The 16-year-old’s lone protest last summer has morphed into a powerful global movement challenging politicians to act
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Jonathan Watts @jonathanwatts Fri 15 Feb 2019 01.00 EST Last modified on Fri 15 Feb 2019 14.56 ES
Greta Thunberg is hopeful the student climate strike on Friday can bring about positive change, as young people in more and more countries join the protest movement she started last summer as a lone campaigner outside the Swedish parliament.
The 16-year-old welcomed the huge mobilisation planned in the UK, which follows demonstrations by tens of thousands of school and university students in Australia, Belgium, Germany, the United States, Japan and more than a dozen other countries.
“I think it’s great that England is joining the school strike in a major way this week. There has been a number of real heroes on school strike, for instance in Scotland and Ireland, for some time now. Such as Holly Gillibrand and the ones in Cork with the epic sign saying ‘the emperor is naked’,” she told the Guardian.
With an even bigger global mobilisation planned for 15 March, she feels the momentum is now building.
“I think enough people have realised just how absurd the situation is. We are in the middle of the biggest crisis in human history and basically nothing is being done to prevent it. I think what we are seeing is the beginning of great changes and that is very hopeful,” she wrote.
Ebola is back. In 2014, it killed over 11,000 people in West Africa. Now the disease has struck once again in the Democratic Republic of Congo. This time doctors are better equipped, with a vaccine and immunisation campaign but the outbreak highlights the ever-present dangers posed by infectious diseases. One hundred years ago the Spanish flu killed over 50 million people in just one year. And doctors now say the next pandemic will be upon us in a matter of decades. We don’t know where it will start but in a hyper-connected world we know it will spread easily. Ritula Shah asks a panel of expert guests about the scenarios that keep them up at night and whether global health infrastructure is ready for the coming pandemi
Laura Spinney – Author of Pale Rider, a history of the 1918 Spanish flu
Arlene King – Adjunct professor Dalla Lana school of public health at the University of Toronto
Dr Jonathan Quick – Harvard Medical School, Chair of the Global Health Council, and author of The End of Epidemics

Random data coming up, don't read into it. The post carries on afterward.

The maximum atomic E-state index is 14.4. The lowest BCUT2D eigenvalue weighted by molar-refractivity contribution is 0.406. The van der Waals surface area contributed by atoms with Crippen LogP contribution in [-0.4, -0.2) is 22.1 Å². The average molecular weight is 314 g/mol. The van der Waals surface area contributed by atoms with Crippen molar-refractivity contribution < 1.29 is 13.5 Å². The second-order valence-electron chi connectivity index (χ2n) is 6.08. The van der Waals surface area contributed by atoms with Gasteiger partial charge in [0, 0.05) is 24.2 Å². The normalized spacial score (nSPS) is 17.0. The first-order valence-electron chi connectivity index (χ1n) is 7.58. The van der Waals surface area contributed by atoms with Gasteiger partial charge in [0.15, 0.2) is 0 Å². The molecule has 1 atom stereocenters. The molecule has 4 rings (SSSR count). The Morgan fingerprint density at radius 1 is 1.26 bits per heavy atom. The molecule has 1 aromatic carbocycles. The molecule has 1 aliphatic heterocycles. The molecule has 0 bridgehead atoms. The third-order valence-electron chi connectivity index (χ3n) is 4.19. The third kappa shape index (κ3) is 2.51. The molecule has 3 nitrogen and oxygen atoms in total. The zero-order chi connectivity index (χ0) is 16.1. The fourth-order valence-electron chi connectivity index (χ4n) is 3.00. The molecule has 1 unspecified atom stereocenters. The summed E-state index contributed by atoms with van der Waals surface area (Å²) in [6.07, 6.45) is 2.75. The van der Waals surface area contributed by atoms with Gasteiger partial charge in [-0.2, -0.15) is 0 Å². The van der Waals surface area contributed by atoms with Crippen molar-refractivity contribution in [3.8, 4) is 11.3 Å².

David Heymann – Professor of infectious disease epidemiology at the London School of Hygiene and Tropical Medicine
Richard Hatchett – Chief Executive, Coalition for Epidemic Preparedness Innovations
A health worker in Liberia. Credit: Dominique Faget/AFP/Getty Images
IPCC report co-author Dr Joeri Rogelj of Imperial College, London, explains the big difference between a 1.5 and a 2 degree centigrade rise in global temperatures. If we are to keep to 1.5 degrees, global carbon dioxide emissions have to be falling by 2030 and at net zero by 2050.
This week was another bad one for the environment, with a major scientific review predicting a mass extinction of insects within a century if current trends continue. Meanwhile, the news on climate change gets more alarming by the day. But when we talk about causes and solutions, do we often miss the big picture? Is the capitalist system underpinning the globalised economy the main culprit in both crises? If so, can those catastrophes only be avoided if capitalism is tamed, or radically reformed? Is the so-called Green New Deal the answer? Or is capitalism the only system that can produce the innovation we now desperately need?
This week on The Real Story with Ritula Shah we ask: Is capitalism killing our planet, or is it our only hope?
Ann Pettifor – Director of Policy Research in Macroeconomics (PRIME), and co-author of the New Economics Foundation’s 2008 report A Green New Deal
Ashley Dawson – CUNY professor, climate justice activist, and author of Extinction: A Radical History
Charles Hernick – Director of Policy and Advocacy at Citizens for Responsible Energy Solutions Forum, and a founding member of the Clean Capitalist Coalition.
Erica McAlister – entomologist and senior curator at the Natural History Museum in London.
Erik Fairbairn – founder of electric car charging company, Pod Point.
By Rachel Nuwer 18 April 2017
The political economist Benjamin Friedman once compared modern Western society to a stable bicycle whose wheels are kept spinning by economic growth. Should that forward-propelling motion slow or cease, the pillars that define our society – democracy, individual liberties, social tolerance and more – would begin to teeter. Our world would become an increasingly ugly place, one defined by a scramble over limited resources and a rejection of anyone outside of our immediate group. Should we find no way to get the wheels back in motion, we’d eventually face total societal collapse.
Such collapses have occurred many times in human history, and no civilisation, no matter how seemingly great, is immune to the vulnerabilities that may lead a society to its end. Regardless of how well things are going in the present moment, the situation can always change. Putting aside species-ending events like an asteroid strike, nuclear winter or deadly pandemic, history tells us that it’s usually a plethora of factors that contribute to collapse. What are they, and which, if any, have already begun to surface? It should come as no surprise that humanity is currently on an unsustainable and uncertain path – but just how close are we to reaching the point of no return?